The spark that lit the fire

(Charles) would admit that he was not a tidy man in the office and had occasional clean-ups. On one such occasion, after one paper basket was full he turned out a large typescript which he said could go as it had been refused by all the publishing houses. I said what a pity. He shrugged and said that I could do what I liked with it. So I sent it to Victor Gollancz who had recently started publishing. It was accepted and appeared with the title War in Heaven. The following is an example of his generosity. One day he called me into his office, opened a parcel, took out the first copy of War in Heaven, inscribed it "The spark that lit the fire" and handed it to me. He said then that poetry was his first love, but novels would be bread and butter.

Jo Harris
“Charles Williams as I knew Him”
(Charles Williams Society Newsletter) No 4 - Winter 1976 (excerpt)

Most interesting… so here’s the first page of the novel, published in 1930:

Chapter One (The Prelude)

The telephone bell was ringing wildly, but without result, since there was no-one in the room but the corpse.

A few moments later there was. Lionel Rackstraw, strolling back from lunch, heard in the corridor the sound of the bell in his room, and, entering at a run, took up the receiver. He remarked, as he did so, the boots and trousered legs sticking out from the large knee-hole table at which he worked, but the telephone had established the first claim on his attention.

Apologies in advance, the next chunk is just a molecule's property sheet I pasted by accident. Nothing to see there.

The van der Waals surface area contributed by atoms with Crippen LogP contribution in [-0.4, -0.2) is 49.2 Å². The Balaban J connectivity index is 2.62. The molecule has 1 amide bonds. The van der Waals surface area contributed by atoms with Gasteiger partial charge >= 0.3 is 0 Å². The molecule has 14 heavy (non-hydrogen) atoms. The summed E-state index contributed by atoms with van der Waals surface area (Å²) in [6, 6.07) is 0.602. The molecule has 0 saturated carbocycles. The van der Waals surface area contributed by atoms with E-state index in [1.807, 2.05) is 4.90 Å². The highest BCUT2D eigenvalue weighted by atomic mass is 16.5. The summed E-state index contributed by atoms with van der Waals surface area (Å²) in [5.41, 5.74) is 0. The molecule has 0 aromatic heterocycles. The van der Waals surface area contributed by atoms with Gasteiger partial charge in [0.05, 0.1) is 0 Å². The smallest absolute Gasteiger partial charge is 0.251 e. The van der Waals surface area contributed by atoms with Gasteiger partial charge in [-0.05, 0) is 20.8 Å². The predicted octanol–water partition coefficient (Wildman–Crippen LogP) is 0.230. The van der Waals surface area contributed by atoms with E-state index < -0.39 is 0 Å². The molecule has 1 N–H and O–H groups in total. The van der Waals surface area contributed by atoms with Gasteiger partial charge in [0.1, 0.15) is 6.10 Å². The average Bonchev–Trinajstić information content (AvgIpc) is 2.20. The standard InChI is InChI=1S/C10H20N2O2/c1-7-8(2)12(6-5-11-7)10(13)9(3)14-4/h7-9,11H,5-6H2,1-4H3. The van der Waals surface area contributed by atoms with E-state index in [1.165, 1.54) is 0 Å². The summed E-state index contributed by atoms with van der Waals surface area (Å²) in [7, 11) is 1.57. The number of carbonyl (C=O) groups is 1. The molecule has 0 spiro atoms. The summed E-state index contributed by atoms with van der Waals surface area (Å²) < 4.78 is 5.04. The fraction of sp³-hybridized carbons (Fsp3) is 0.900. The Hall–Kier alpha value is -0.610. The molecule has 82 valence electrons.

"Yes," he said, "yes... No, not before the 17th... No, who cares what he wants?... No, who wants to know?... Oh, Mr. Persimmons. Oh, tell him the 17th... Yes... Yes, I'll send a set down."

He put the receiver down and looked back at the boots.

It occurred to him that someone was probably doing something to the telephone; people did, he knew, at various times drift in on him for such purposes. But they usually looked round or said something; and this fellow must have heard him talking. He bent down towards the boots.

"Shall you be long?" he said into the space between the legs and the central top drawer; and then, as there was no answer, he walked away, dropped hat and gloves and book on to their shelf, strolled back to his desk, picked up some papers and read them, put them back, and, peering again into the dark hole, said more impatiently, "Shall you be long?"

No voice replied; not even when, touching the extended foot with his own, he repeated the question. Rather reluctantly he went round to the other side of the table, which was still darker, and, trying to make out the head of the intruder, said almost loudly: "Hallo! hallo! What's the idea?" Then, as nothing happened, he stood up and went on to himself: "Damn it all, is he dead?" and thought at once that he might be.

Charles Williams
War In Heaven

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